NDSU Extension - Burke County


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Check Your Hay!

County Agent News
Dan Folske
September 30, 2019


Check Your Hay!

            Wet conditions for haying and heavy recent rains have contributed to hay fires and spoiling hay around the state. Some heating of hay following baling is normal but when moisture levels at baling are too high microbial action can cause excessive heating and even spontaneous combustion. This is especially true when bales are stacked into large piles with limited airflow.

            High-moisture haystacks and bales can catch on fire because they have chemical reactions that build heat. Hay insulates, so the larger the haystack, the less cooling that occurs to offset the heat. When hay’s internal temperature rises above 130 degrees Fahrenheit (55 degrees Celsius), a chemical reaction begins to produce flammable gas that can ignite if the temperature goes high enough. 

Fire is possible in hay that’s loose, in small or large bales or stacks, and stored inside or outside. Hay fires are a danger at any time in stacked small bales when the hay’s moisture content is 20 percent or higher, and in stacked big square or round bales when the hay’s moisture content is more than 16 percent. Hay fires usually occur within six weeks of baling.

Heating occurs in all hay above 15 percent moisture, and it generally peaks at 125 to 130 F in three to seven days with minimal risk of combustion or forage quality losses. Then the temperature in a stack should decrease to safe levels in the next 15 to 60 days, depending on bale and stack density, ambient temperature, humidity and rainfall the hay absorbed.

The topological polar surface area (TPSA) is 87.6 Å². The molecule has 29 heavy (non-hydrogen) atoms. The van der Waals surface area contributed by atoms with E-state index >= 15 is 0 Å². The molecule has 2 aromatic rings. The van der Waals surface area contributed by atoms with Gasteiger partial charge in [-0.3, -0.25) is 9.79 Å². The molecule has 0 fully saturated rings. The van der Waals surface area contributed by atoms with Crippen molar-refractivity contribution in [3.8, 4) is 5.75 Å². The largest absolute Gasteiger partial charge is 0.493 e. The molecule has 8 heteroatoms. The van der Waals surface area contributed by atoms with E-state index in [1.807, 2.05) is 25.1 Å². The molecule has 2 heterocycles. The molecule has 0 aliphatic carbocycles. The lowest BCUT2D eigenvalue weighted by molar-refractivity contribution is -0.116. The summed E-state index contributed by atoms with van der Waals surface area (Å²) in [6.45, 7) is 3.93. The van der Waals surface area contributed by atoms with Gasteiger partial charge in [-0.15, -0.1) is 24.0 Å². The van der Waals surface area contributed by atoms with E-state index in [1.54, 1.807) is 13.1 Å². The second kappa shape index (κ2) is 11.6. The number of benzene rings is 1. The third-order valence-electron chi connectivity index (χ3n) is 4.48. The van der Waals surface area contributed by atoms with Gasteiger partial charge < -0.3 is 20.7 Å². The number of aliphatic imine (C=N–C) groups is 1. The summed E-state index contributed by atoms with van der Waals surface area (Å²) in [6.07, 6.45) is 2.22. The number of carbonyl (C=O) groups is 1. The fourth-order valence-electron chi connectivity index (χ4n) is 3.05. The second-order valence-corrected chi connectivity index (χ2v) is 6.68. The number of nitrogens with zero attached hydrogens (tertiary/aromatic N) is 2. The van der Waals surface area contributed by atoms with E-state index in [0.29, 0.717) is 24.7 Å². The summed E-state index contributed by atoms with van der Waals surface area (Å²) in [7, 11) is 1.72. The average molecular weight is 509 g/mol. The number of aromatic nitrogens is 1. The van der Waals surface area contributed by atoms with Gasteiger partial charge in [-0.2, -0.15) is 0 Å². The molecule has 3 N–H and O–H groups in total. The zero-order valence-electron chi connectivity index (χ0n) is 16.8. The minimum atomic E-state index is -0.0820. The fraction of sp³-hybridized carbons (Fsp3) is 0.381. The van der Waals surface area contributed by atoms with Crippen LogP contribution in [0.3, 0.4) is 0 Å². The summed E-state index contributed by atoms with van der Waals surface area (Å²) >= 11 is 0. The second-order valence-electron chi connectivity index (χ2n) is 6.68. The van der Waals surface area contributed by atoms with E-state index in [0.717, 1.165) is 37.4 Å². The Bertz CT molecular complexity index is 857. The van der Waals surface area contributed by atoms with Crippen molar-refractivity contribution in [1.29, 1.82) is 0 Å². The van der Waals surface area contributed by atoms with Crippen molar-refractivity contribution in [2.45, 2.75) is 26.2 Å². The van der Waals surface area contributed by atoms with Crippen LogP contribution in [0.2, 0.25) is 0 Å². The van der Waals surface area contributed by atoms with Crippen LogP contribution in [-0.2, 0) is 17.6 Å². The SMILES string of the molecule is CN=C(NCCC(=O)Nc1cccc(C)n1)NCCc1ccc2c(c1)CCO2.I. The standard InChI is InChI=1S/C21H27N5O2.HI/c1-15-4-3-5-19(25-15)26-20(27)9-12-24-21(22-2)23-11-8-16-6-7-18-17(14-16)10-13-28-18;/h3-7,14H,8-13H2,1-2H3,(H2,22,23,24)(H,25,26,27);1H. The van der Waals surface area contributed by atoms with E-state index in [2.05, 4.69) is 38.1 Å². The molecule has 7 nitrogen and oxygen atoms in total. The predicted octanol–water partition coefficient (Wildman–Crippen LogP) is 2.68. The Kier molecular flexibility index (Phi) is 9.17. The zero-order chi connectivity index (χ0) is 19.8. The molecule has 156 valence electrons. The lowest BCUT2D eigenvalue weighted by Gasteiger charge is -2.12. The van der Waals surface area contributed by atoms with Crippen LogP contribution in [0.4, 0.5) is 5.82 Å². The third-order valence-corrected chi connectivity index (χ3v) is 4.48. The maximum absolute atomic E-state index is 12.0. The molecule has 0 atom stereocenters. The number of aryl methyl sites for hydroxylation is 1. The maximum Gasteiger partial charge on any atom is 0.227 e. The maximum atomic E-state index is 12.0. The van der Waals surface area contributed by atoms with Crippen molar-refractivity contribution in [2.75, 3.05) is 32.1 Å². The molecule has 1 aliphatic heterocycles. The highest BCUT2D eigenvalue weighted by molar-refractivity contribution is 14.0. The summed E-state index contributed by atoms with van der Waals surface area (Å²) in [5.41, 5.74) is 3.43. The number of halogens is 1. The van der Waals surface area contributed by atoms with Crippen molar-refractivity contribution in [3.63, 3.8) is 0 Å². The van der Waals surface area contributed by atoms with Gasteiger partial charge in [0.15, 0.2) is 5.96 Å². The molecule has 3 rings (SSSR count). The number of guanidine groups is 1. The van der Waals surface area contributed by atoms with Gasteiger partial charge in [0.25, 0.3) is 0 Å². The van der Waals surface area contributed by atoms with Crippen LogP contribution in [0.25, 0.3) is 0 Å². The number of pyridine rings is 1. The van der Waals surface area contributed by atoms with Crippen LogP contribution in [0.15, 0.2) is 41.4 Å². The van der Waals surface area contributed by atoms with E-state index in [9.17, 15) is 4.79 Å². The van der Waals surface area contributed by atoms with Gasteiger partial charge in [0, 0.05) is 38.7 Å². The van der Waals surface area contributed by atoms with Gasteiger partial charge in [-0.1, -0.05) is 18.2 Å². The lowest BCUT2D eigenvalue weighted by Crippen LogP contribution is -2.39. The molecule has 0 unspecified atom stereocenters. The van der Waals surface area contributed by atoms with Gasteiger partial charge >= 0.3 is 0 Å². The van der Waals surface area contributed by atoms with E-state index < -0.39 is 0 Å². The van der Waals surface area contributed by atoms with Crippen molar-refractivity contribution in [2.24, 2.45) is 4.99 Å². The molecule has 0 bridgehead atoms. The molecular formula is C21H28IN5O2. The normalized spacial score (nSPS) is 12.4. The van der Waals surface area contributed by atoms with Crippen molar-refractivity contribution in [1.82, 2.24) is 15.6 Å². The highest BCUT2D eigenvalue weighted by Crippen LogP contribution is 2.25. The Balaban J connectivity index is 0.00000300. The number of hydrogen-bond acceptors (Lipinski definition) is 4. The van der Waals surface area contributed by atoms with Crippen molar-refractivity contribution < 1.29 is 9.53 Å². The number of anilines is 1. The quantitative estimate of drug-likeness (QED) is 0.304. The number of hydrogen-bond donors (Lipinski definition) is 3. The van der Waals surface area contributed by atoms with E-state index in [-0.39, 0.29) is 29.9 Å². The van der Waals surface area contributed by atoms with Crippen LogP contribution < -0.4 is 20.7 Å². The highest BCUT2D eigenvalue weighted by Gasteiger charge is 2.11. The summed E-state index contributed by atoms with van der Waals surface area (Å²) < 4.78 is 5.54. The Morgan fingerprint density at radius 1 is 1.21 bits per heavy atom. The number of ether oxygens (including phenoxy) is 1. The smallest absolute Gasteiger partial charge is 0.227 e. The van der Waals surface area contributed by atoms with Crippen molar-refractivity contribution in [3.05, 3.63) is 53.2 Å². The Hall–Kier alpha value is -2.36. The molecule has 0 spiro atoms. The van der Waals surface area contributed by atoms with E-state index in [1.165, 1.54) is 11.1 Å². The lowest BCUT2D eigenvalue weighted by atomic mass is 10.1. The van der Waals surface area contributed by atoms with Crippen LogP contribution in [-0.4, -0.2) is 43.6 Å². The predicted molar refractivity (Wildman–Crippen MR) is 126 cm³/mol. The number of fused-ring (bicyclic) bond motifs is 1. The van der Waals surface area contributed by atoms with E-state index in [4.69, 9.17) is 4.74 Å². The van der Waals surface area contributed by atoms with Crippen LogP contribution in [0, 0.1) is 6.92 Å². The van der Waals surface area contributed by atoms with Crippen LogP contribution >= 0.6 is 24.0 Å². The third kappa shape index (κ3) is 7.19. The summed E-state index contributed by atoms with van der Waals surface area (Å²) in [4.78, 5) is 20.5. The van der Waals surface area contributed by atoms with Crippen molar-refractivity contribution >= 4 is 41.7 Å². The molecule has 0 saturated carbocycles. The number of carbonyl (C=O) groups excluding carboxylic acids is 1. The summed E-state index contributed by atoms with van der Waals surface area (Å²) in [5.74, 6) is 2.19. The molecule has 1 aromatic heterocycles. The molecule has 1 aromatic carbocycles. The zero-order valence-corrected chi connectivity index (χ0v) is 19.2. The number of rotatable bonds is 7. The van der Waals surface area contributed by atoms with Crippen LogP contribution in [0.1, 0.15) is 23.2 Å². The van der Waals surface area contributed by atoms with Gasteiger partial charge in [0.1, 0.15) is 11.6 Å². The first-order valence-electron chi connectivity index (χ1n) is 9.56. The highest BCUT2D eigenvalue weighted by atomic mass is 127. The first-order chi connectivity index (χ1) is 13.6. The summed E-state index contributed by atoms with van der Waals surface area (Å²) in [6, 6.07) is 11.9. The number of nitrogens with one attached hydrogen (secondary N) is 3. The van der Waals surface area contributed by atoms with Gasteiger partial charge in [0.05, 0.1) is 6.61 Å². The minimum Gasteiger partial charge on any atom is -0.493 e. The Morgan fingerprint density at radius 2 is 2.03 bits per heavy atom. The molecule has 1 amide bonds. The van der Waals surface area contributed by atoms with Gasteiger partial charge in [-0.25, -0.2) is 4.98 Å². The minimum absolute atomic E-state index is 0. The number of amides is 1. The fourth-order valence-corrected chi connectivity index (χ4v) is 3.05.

• Check your hay regularly. If you detect a slight caramel odor or distinct musty smell, chances are your hay is heating. At this point, checking the moisture is too late; you'll need to keep monitoring the hay's temperature.
  • If you suspect your hay is heating, insert a simple probe into the haystack to monitor the temperature. You can make a probe from a 10-foot piece of pipe or electrical tubing. Sharpen one end of the pipe or screw a pointed dowel to one end, then drill several 1/4-inch-diameter holes in the tube just above the dowel. Drive the probe into the haystack and lower a thermometer on a string into the probe. Insert the probe in several parts of the stack and leave the thermometer in place for 10 minutes at each site.
  • If the internal temperature is 125 degrees F or less, there is no action needed.
  • At 150 degrees F, hay is entering the danger zone. At this point, check the temperature twice daily and disassemble stacked hay bales to promote air circulation to cool the hay.
  • At an internal temperature of 175 degrees F, hot spots or fire pockets are likely! Alert fire services to the possible hay fire incident immediately.  Do not move bales as airflow could cause the hay to ignite!
  • Hay treated with preservatives containing ethoxyquin and butylated hydroxytoluene produce hydrogen cyanide gas at about 240 F (115 C). This gas is deadly, so use extreme caution when fighting a fire in this hay.

The proper procedure for controlling a hay fire is:

  • Knock down visible flames. A straight-tip nozzle will penetrate deeper into the hay.
  • Probe for hot spots and inject water through the probe to cool the hay and raise it to a moisture content that will prevent burning.
  • When the hot spots appear to have cooled sufficiently, begin removing the hay from the barn or stack. Keep a hose handy in case of missed or insufficiently cooled hot spots.


Filed under: Burke news
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